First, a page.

As we’re laughing about it at the next bar, I ask a Trini, Rebekah, what the deal with the purple bag is. (It was in our car when we got the car and we just started using it to put trash in. It says “Wonderful World” on it.) She covers her ears and says, “Oh! I do not want to hear about that!” Then she tells us that the only purple bags in the country are from a risqué lingerie store downtown. Other than Carnival, where everyone walks around in diamond bikinis and gropes each other for 48 hours straight, Trinis are extremely conservative (many restaurants forbid tank tops and flip-flops). So, this weekend, we mis-parked, our car got towed, we met some cops (and their guns) who told us to go party, and our bosses think we bee-lined it to the sex shop after 10 days of being in their country.
Saturday morning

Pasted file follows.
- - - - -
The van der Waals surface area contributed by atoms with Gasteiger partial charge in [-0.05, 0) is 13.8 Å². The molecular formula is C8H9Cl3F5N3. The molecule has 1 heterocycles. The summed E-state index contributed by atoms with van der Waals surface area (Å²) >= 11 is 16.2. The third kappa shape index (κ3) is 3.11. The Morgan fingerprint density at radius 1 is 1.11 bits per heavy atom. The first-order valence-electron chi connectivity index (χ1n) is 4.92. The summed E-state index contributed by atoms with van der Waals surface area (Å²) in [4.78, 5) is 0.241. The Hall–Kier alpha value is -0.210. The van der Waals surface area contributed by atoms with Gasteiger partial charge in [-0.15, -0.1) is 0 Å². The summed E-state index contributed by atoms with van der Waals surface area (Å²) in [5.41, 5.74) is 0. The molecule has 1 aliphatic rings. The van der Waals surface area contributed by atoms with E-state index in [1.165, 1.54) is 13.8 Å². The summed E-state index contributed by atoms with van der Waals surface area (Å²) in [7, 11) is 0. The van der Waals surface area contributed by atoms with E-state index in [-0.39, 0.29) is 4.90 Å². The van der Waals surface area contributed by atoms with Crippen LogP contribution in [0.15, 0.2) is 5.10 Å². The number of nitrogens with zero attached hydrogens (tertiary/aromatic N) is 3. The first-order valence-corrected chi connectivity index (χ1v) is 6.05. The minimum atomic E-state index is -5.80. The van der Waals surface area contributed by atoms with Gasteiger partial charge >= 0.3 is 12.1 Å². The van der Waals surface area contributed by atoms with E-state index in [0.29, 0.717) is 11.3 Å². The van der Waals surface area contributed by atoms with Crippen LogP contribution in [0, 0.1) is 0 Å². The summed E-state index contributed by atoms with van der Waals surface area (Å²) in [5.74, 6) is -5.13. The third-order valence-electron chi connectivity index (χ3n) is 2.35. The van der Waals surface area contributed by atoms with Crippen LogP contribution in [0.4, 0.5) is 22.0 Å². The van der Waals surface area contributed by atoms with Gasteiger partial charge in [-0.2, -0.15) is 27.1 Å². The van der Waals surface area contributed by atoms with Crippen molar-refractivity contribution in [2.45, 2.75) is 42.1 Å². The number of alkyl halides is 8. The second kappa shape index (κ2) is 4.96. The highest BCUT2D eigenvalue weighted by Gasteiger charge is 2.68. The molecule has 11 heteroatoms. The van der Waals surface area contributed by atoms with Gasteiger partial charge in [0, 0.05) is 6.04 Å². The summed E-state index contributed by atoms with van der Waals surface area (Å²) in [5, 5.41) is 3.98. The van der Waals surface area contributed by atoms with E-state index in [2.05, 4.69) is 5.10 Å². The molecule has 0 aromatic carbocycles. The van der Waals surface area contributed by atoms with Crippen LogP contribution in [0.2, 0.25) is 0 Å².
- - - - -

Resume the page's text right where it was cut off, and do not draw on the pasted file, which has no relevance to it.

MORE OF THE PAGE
The first challenge is taking a left turn off the highway. Not an exit, but a full-on turn. It’s not marked and it’s one-way. If you miss it, you have to follow the highway into another city, Laventille, which is where 9 out of 10 murders in Trinidad are committed. The second challenge is finding parking. It’s not just a matter of finding space, it’s finding a spot where your car will still be when you return. If you show any hesitation or weakness during this process, you are done for. This is because T&T drivers drive offensively, turning any bad situation immediately worse. For example, people park on both sides of the road on a single-lane highway and still, people drive in both directions in the space in the middle that’s left. Yesterday, we were trying to maneuver this situation, plus the whole idea that people are coming really close to you in a direction you are not used to, and as we slowed down to be a tad safer, a family of young and old thought we were slowing down for them to cross the street so they jumped out in the street. I think one of them got nicked—it’s astounding how quickly a tricky driving situation can get immediately worse.